Unfortunately, few private or governmental agencies have attempted to blend the institutionalized aged with the institutionalized young, despite numerous examples of success in families and compact social groups where cramped conditions or economic necessity pushes the two together. Immigrant Jewish children in New York’s garment district often were raised by grandparents or great-grandparents, as were Italian children in Chicago and San Francisco. Needed and appreciated despite infirmities and sometimes inaccurate memories, these elderly citizens were able to share more of their time, humor and patience than younger working parents could. And the children learned responsibility by the experience of watching over, helping or entertaining relatives in their declining years.
A friend of mine, a professor of Asian literature at a west coast university, visiting an India-born, Oxford-educated colleague, was greeted with the traditional Hindu clasped-hand bow. His host introduced his family in Bengali, a language my friend had made all effort to learn but had never actually mastered. But he answered each of them in that tongue and was puzzled only when his host presented his mother as one of “my children.”
The venerable woman did, in fact, dine with the children that evening. They played little pranks on each other at the table, laughed and feigned mock-serious expressions when her son or his wife entered the kitchen. “Later that evening I asked my colleague about his choice of words and he nodded, ‘Yes, I called her my child -- an affectionate term, we use it all the time,’ After a long, blessed life, she had earned the privilege of becoming a child again, he said. Her mixing of past and present, fantasy and fact, did not offend him any more than his other children’s make-believe did. ‘To watch them play together is to watch the two clasped hands of God.”’
Simone de Beauvoir refers to the world’s aged as a “wasted resource.” Our organized society, forever simplistic in its approaches, herds the old together with the assumption that similar problems and similar interests create an atmosphere of belonging.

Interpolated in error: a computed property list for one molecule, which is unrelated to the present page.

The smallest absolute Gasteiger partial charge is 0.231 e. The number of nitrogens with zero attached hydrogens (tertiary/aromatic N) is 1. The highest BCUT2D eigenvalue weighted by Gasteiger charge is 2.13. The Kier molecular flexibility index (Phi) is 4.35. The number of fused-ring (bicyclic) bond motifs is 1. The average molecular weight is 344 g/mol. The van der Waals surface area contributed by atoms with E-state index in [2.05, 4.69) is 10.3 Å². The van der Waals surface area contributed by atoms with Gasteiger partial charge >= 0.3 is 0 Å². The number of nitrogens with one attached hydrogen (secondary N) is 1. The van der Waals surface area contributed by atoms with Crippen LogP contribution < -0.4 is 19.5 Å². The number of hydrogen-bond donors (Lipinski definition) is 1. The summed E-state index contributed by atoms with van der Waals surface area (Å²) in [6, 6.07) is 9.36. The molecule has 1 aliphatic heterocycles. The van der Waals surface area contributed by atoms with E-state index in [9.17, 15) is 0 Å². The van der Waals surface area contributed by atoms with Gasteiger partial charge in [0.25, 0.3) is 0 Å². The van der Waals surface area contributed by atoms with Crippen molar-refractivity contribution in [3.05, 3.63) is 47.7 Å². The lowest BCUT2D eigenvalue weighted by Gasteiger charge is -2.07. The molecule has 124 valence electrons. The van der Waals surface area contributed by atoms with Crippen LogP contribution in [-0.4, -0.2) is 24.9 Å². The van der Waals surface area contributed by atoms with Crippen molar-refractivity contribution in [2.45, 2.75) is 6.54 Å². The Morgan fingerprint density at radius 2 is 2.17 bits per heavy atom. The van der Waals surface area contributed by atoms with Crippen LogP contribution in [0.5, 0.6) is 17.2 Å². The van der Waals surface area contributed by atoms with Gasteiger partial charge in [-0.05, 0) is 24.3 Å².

Evidence to the contrary can be verified. Love itself is a melding of opposites: contrasts provide stimulation. Nothing is as dreary as a retirement colony where everyone faces the same undeviating patterns -- and escapes. Stimulation may be more important to health -- psychologically, at least -- than comfort. The seven-year-old and the 70-year-old can be catalysts to each other. And their problems, viewed jointly, may have more in common than one might think.
Both age groups lie just outside the social mainstream. The child, particularly the deprived child, sees the world as an uncharted, oppressive force. Nothing is quite accessible. The child both envies and fears the adult’s assumption of power (which is denied to the very young). All values center on adult achievement. In fantasy, the youngster replaces them and wins acclaim.
The old, forced into retirement, also lie outside that mainstream. They see life as being centered on young-adult virility and power (which they have lost). The unchartered, oppressive force is about to crush them: nothing remains but death. They are unappreciated, ignored, forgotten. In fantasy they relive their young adulthood, remake the world that slipped past them. They are lonely and feel unnecessary and lost.
Partnerships of Youth and Age
Last year over 10,000 pre-teenaged boys were processed through the Texas court system as “status offenders” (juveniles apprehended for offenses that would not have been offenses if committed by adults). At least as many 70-year-olds were institutionalized for being unable to take care of themselves. Yet, less than a century and a half before, an 11-year-old boy and his partly crippled great-grandfather had maintained a valley bottom outpost, unaided, against Indians, ice storms and wild animal depredations for almost six months until the rest of their family could return from a trip to Louisiana marked by a rash of mishaps.
Forty years later, a San Saba rancher reported that the oldest hand -- and foreman -- of a hay-cutting crew was 14 and that most of the workers were three or four years younger than that. In nearby Cuero, a crusty old rancher nearing 80 herded more than 500 head of cattle aided only by a “skinny little colored boy” not yet in puberty. A Hays County family left the maintenance of their 30-acre farm, including eight or nine milk cows, to a “slightly addled” grandmother and three pre-teenaged children while they roved northward on a cattle drive. The foursome not only kept everything going but were able to plant spring crops and dig a small but functional root cellar.
None of them would be allowed that kind of independence today. The very laws and agencies set up to protect them from poor houses, starvation and medical negligence sweep them into a corner out of public view, where they are fed, housed and forgotten. They could lean on, teach and enjoy each other. Unfortunately, they are kept apart.
All too often churches and church organizations, like tax-supported public agencies, unthinkingly let their benevolent efforts fall into easily definable categories. Their well-intended programs to alleviate juvenile delinquency or ease the burdens of the aged overlook basic truisms: that the human impulse is to achieve; that children, like septuagenarians, respond to need more quickly than to praise; and that do-gooders all too often are egotists seeking applause rather than results.
Those who have earned their relapse into childhood deserve the chance to live, and to learn from and teach those who are just beginning the adventure called life.